TIILTS stands for Travel Innovations I’d Like To See. You’ll see quite a few more of these in the weeks to come. This first one deals with corporate self-booking tools.
There’s a trend toward empowering corporate travelers when it comes to making their travel arrangements. Why not swim with this tide? Why not create a positive reward, rather than a negative consequence, for travelers who are about to pull the trigger on a travel purchase?
I’d like to see companies reward travelers for doing the right things. Before you say “No way – employees are expected to do that in the first, middle and last place!”, take a breath and hear me out.
What is one of the biggest obstacles to travel policy compliance? You got it – Frequent Flyer Points. These loyalty schemes work really well, so why not take a page from the suppliers and put the concept to work for you buyers?
Here’s a mock-up of what a points-driven self-booking tool might look like (click on the image for a better view):
The keys are that the traveler gets very clear reinforcement of the desired booking behavior, the reward associated with it, his current status, and what it takes to get to the next level. There are lots of variations on this, but you get the idea – a way-easy element to build right into the point of sale when – and where – it matters most.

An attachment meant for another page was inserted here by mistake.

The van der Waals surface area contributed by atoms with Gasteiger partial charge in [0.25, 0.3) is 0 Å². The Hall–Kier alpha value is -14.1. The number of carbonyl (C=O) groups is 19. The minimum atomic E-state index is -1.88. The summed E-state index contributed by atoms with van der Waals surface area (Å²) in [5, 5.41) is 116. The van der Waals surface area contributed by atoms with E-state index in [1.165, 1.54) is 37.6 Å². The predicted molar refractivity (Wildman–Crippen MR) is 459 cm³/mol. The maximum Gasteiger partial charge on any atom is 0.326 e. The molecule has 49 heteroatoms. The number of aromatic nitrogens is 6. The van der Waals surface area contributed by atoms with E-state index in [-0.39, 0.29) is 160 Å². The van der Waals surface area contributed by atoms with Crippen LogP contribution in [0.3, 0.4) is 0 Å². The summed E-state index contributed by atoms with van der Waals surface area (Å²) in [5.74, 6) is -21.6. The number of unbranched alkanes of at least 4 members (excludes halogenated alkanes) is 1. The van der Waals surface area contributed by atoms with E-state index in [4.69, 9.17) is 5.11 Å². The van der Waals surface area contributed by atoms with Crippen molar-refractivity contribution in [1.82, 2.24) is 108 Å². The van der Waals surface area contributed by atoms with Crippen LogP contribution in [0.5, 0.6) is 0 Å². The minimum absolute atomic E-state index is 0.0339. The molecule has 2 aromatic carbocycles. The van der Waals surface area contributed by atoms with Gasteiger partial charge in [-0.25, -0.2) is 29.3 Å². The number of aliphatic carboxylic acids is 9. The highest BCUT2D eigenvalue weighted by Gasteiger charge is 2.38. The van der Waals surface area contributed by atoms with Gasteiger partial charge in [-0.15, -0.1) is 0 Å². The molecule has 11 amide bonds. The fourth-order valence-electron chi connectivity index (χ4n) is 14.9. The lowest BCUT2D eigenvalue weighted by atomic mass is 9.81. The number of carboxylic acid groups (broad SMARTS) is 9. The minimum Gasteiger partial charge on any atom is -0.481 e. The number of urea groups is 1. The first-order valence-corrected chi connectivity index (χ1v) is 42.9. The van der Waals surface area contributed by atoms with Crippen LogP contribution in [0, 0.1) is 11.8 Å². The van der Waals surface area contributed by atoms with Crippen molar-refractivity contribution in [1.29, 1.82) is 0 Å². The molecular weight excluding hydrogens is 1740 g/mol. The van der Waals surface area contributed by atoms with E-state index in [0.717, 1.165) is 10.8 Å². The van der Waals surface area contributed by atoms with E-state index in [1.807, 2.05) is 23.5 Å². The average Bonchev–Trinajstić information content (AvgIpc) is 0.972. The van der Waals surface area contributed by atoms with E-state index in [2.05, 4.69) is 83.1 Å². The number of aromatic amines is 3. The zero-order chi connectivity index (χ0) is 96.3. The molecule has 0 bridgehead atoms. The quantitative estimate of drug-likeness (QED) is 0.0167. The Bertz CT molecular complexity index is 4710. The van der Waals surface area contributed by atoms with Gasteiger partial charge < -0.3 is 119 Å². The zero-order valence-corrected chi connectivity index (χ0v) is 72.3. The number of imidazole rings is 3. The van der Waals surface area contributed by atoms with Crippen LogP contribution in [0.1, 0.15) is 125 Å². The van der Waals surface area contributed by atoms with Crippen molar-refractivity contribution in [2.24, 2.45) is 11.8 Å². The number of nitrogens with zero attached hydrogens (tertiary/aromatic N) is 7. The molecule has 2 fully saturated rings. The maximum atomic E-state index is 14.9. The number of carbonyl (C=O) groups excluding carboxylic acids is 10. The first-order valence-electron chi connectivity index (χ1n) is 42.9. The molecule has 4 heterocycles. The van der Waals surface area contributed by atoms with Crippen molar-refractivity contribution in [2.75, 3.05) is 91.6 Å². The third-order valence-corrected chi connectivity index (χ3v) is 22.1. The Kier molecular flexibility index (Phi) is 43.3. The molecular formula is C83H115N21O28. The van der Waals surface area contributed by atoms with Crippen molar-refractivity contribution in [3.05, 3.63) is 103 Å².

What would all these points cost? A lot less than you might think. My guess is that many travelers would respond to the simple challenge ( it’s a game, right?) and work to build up their points for personal satisfaction or peer prestige. Others will take the more mercenary road and want to cash their points in.
Great – let ’em! If the savings achieved from good travel procurement are that good, why not share a bit of the reward with the folks who make the savings happen?
Inspirational credit goes to Michael Tangney at Google, Tom Ruesink and the work he’s done at Coca-Cola on the “batting average” concept, and to Rock Blanco at the Travel GPA team for their focus on reporting these types of metrics at the traveler level. They’ve proven that buyers who focus on these types of specific behaviors will see savings. Now it’s time for a self-booking tool to put these points into play.
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